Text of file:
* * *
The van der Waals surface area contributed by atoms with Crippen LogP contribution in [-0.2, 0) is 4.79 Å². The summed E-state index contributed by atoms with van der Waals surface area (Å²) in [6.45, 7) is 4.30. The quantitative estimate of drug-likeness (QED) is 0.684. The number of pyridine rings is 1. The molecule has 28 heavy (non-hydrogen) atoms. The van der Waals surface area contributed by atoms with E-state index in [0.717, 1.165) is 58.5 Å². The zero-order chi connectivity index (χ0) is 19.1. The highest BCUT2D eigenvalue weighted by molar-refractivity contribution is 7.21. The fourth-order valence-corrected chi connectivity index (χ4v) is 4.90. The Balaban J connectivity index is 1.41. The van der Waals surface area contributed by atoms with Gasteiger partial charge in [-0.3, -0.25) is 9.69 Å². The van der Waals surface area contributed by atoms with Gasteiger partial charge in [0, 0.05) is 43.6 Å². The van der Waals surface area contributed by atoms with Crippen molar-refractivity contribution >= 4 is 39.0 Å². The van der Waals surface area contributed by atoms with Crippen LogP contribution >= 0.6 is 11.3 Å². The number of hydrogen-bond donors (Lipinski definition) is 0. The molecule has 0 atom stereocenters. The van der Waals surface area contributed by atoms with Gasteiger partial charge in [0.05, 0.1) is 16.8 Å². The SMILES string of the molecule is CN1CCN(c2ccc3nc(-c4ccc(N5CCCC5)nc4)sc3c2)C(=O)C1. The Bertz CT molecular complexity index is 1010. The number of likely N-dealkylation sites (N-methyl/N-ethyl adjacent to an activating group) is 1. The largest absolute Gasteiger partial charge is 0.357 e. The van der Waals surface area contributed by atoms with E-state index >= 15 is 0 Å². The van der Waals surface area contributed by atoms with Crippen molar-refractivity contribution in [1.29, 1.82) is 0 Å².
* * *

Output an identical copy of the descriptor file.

The van der Waals surface area contributed by atoms with Crippen LogP contribution in [-0.2, 0) is 4.79 Å². The summed E-state index contributed by atoms with van der Waals surface area (Å²) in [6.45, 7) is 4.30. The quantitative estimate of drug-likeness (QED) is 0.684. The number of pyridine rings is 1. The molecule has 28 heavy (non-hydrogen) atoms. The van der Waals surface area contributed by atoms with E-state index in [0.717, 1.165) is 58.5 Å². The zero-order chi connectivity index (χ0) is 19.1. The highest BCUT2D eigenvalue weighted by molar-refractivity contribution is 7.21. The fourth-order valence-corrected chi connectivity index (χ4v) is 4.90. The Balaban J connectivity index is 1.41. The van der Waals surface area contributed by atoms with Gasteiger partial charge in [-0.3, -0.25) is 9.69 Å². The van der Waals surface area contributed by atoms with Gasteiger partial charge in [0, 0.05) is 43.6 Å². The van der Waals surface area contributed by atoms with Crippen molar-refractivity contribution >= 4 is 39.0 Å². The van der Waals surface area contributed by atoms with Crippen LogP contribution >= 0.6 is 11.3 Å². The number of hydrogen-bond donors (Lipinski definition) is 0. The molecule has 0 atom stereocenters. The van der Waals surface area contributed by atoms with Gasteiger partial charge in [0.05, 0.1) is 16.8 Å². The SMILES string of the molecule is CN1CCN(c2ccc3nc(-c4ccc(N5CCCC5)nc4)sc3c2)C(=O)C1. The Bertz CT molecular complexity index is 1010. The number of likely N-dealkylation sites (N-methyl/N-ethyl adjacent to an activating group) is 1. The largest absolute Gasteiger partial charge is 0.357 e. The van der Waals surface area contributed by atoms with E-state index >= 15 is 0 Å². The van der Waals surface area contributed by atoms with Crippen molar-refractivity contribution in [1.29, 1.82) is 0 Å².